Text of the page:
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Audience members pointed out that the coalition has been collecting signatures to put reform on the November ballot for more than a year. They said it is Republican state legislators led by state Sen. Matt Huffman, R-Lima, who are rushing through a proposal this month that the coalition opposes because its leaders believe it will increase partisan gerrymandering, which is the process of drawing a congressional or legislative district to favor a certain party or candidate.
Huffman’s proposal, known as Senate Joint Resolution 5, is currently in committee and would go on the May ballot as a constitutional amendment if legislators approve it by the Feb. 7 filing deadline for the primary. It gives the minority party more say but would initially leave redistricting in the hands of the legislature, as it is now.
Fair Districts=Fair Elections argues that Ohio’s congressional districts are gerrymandered in a way that mostly favors Republicans even though the state is about evenly divided between Democrats and Republicans. The state’s 16-member congressional delegation has four Democrats and 12 Republicans.
The coalition’s proposal mostly mirrors State Issue 1, which reformed state legislative redistricting and was approved by 71 percent of Ohio voters in 2015. That constitutional amendment set up an expanded redistricting commission that gave the minority party more power, required transparency and encouraged compact districts and representational fairness.
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Huffman - who advocated for Issue 1 - now says that “representational fairness” component is “gerrymandering.” But Catherine Turcer, executive director of Common Cause Ohio, says it is not gerrymandering because it would require that, as much as possible, those districts reflect how the state breaks down by Democrats and Republicans, rather than artificially pulling voters of a certain party into a district. The coalition acknowledges that every single district won’t be exactly even because Democrats or Republicans cluster is certain areas of the state.
The state’s districts will be redrawn in 2021 after the federal 2020 census.
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Antani and state Rep. Rick Perales, R-Beavercreek, both told the LWV gathering that it is not possible to make their districts or some others more politically balanced.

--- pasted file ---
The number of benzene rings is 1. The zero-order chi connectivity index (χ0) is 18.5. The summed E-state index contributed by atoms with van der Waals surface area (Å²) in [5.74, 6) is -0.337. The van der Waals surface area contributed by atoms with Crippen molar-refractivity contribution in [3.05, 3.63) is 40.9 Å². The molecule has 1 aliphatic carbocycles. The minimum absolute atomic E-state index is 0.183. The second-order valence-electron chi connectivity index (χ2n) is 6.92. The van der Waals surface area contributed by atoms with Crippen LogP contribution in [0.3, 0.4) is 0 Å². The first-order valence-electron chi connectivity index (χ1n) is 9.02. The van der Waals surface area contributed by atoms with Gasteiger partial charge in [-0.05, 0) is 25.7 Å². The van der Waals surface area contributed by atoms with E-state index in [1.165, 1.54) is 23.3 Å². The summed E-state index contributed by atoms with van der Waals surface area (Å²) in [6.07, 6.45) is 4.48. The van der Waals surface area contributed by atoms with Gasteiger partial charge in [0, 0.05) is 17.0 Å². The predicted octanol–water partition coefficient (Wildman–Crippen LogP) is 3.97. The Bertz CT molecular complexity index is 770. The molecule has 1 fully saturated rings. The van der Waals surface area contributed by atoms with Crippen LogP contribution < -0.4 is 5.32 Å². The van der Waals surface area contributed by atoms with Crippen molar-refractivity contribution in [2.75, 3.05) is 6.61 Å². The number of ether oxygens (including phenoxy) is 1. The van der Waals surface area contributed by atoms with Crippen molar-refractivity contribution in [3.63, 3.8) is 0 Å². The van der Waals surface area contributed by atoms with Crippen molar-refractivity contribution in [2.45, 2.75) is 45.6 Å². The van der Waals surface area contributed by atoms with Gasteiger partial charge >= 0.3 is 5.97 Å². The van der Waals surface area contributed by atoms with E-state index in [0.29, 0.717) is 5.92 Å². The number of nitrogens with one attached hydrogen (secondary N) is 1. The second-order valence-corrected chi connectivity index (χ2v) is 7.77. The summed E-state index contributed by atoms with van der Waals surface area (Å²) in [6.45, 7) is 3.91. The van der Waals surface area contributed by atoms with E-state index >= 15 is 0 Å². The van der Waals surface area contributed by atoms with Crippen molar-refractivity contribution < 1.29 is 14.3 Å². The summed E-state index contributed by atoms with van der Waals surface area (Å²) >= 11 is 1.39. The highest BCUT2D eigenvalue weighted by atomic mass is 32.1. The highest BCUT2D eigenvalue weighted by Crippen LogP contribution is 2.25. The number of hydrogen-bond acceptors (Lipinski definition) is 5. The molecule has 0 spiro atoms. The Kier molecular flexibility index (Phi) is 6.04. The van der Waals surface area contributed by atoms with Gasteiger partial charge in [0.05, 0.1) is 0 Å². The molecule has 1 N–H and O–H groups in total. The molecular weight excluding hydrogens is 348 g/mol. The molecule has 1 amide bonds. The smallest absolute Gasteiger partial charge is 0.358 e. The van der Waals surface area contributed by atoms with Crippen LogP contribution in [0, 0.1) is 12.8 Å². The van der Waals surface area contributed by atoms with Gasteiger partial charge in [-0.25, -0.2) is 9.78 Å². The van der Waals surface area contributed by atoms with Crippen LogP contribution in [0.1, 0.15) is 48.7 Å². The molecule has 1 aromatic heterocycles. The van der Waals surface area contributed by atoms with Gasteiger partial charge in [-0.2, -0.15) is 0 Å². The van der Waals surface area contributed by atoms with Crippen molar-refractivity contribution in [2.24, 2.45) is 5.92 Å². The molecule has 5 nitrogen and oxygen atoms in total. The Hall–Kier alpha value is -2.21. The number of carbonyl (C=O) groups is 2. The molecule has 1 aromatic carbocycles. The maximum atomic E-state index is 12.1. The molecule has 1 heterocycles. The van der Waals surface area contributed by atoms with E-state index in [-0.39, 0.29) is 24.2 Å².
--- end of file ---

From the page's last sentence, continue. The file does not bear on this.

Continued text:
“From folks here I get a lot of, ‘I want my vote to count’ and I agree with that and that we shouldn’t gerrymander anything,” said Perales. “(But) in my district especially, Yellow Springs is an outlier. Your vote’s never going to count in Greene County, unless we gerrymander that.”
Perales says Yellow Springs voters are an outlier in Republican county
State Sen. Peggy Lehner, R-Kettering, said she wants to see bipartisan reform and that no one benefits when districts are drawn in a way that encourages political extremism because it “distorts all of our ability to pass good legislation.”
She got a round of applause when she added, “Can we divide them up so we get more women in the legislature?”
Huffman has said he will not go forward with a redistricting reform proposal if he cannot get Democratic support in both the state House and Senate, said Ian Dollenmayer, Huffman’s legislative aide.
Dollenmayer said Republicans hope to hash out a deal with Democrats and the Fair Districts = Fair Elections coalition and vote on it as early as next week.
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On Friday House Democratic Leader Fred Strahorn, D-Dayton, and Senate Democratic Leader Kenny Yuko, D- Richmond Heights, released a joint statement saying they were committed to ending gerrymandering and calling for negotiations to continue.
“Democrats are committed to requiring strong bipartisanship and stopping communities from being split apart to favor one party over another,” the statement said. “Unfortunately, the Republican plan would only change the way a majority party could manipulate districts in the future. In fact, the GOP proposals would continue the problem of unfair congressional districts by writing gerrymandering into our state constitution.”
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